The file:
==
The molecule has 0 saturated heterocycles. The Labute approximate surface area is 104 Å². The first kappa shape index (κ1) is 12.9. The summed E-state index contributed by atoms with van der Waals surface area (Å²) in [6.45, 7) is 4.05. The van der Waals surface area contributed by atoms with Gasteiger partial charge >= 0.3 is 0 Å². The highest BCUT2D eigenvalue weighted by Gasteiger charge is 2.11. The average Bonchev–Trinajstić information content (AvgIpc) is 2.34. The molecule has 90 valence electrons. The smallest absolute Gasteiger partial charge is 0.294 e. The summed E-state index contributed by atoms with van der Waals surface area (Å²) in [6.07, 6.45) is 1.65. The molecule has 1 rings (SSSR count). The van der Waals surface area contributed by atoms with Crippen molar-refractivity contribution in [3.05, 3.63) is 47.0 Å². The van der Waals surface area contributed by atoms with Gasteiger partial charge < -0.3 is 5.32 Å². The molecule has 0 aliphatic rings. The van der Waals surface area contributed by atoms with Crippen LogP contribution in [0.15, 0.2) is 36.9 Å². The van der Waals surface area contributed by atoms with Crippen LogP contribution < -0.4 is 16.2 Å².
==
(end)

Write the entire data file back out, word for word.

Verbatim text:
The molecule has 0 saturated heterocycles. The Labute approximate surface area is 104 Å². The first kappa shape index (κ1) is 12.9. The summed E-state index contributed by atoms with van der Waals surface area (Å²) in [6.45, 7) is 4.05. The van der Waals surface area contributed by atoms with Gasteiger partial charge >= 0.3 is 0 Å². The highest BCUT2D eigenvalue weighted by Gasteiger charge is 2.11. The average Bonchev–Trinajstić information content (AvgIpc) is 2.34. The molecule has 90 valence electrons. The smallest absolute Gasteiger partial charge is 0.294 e. The summed E-state index contributed by atoms with van der Waals surface area (Å²) in [6.07, 6.45) is 1.65. The molecule has 1 rings (SSSR count). The van der Waals surface area contributed by atoms with Crippen molar-refractivity contribution in [3.05, 3.63) is 47.0 Å². The van der Waals surface area contributed by atoms with Gasteiger partial charge < -0.3 is 5.32 Å². The molecule has 0 aliphatic rings. The van der Waals surface area contributed by atoms with Crippen LogP contribution in [0.15, 0.2) is 36.9 Å². The van der Waals surface area contributed by atoms with Crippen LogP contribution < -0.4 is 16.2 Å².